The removal of the DIX domain of Xdsh resulted in a complete loss of the axis-inducing activity of Xdsh (Fig. (Fig.6A6A and B), indicating that this domain is required for the ability of Xdsh to transduce a signal. This finding corroborates earlier studies in Drosophila, in which Dsh lacking the DIX domain does not elevate the cytoplasmic levels of Armadillo in tissue culture cells and fails to rescue dsh embryos (1, 64). On the other hand, the DIX domains of Xdsh and Xdsh-Ab (Fig. (Fig.4A)4A) do not have significant axis-inducing activity (data not shown), indicating that other regions of Xdsh must contribute to the effector function of the protein.

Since the deletion of the DIX domain of XARP or Axin does not affect its ability to ventralize frog embryos (reference 23 and data not shown), we hypothesized that this domain is subject to regulation by the upstream components of the pathway such as Dsh. This hypothesis is strongly supported by our observation that XARP-C, which contains the DIX domain with adjacent sequences, blocked the ability of Xwnt8 to induce a secondary axis (Fig. (Fig.6C6C and D). Thus, the DIX domain is not required for functional activity of XARP but is likely to be involved in the reception of a signal.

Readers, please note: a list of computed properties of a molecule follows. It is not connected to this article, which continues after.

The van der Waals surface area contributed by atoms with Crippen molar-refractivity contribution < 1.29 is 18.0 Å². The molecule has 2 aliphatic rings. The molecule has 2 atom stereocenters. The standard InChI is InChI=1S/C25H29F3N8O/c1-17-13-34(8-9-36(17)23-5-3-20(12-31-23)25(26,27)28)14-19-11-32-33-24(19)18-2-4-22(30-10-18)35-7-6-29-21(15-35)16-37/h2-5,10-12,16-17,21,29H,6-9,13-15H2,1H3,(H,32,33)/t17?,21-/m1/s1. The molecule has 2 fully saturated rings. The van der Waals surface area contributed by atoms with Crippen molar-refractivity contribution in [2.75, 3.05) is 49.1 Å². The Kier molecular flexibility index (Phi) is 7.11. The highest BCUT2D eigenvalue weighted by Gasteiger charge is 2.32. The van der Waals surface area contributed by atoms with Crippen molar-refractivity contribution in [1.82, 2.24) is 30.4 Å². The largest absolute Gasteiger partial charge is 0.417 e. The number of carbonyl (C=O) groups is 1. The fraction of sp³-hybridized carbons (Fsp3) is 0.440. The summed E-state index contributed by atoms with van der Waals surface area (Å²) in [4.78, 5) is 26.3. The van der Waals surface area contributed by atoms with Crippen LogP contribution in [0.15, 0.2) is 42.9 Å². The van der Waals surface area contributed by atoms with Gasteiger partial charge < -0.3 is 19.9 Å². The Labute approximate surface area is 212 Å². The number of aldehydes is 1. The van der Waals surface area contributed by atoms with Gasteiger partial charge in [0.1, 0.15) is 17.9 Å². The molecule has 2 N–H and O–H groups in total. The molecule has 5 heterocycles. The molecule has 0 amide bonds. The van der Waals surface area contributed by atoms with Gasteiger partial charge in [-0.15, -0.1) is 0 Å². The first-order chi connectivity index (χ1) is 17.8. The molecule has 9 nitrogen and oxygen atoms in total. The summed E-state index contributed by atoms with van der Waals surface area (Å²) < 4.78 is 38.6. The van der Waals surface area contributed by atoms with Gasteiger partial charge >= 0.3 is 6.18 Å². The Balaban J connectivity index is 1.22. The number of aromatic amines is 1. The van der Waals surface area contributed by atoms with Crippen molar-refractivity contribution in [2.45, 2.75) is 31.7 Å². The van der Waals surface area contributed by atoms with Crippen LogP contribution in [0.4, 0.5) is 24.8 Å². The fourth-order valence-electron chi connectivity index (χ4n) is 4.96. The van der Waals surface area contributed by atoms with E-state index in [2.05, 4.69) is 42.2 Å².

In contrast to Xwnt8-induced secondary axis, XARP-C failed to suppress the primary axis (Fig. (Fig.6F),6F), suggesting that endogenous axis does not depend on signaling from Xdsh to XARP. Since overexpression of a dominant-negative Xdsh resulted in similar embryonic phenotypes (55), these observations are consistent with the view that the endogenous pathway leading to dorsal development does not seem to involve Xdsh. Although maternal Xdsh was reported to be enriched at the dorsal side of the embryo (33), our data fail to provide additional support for a role of Xdsh in primary axis specification.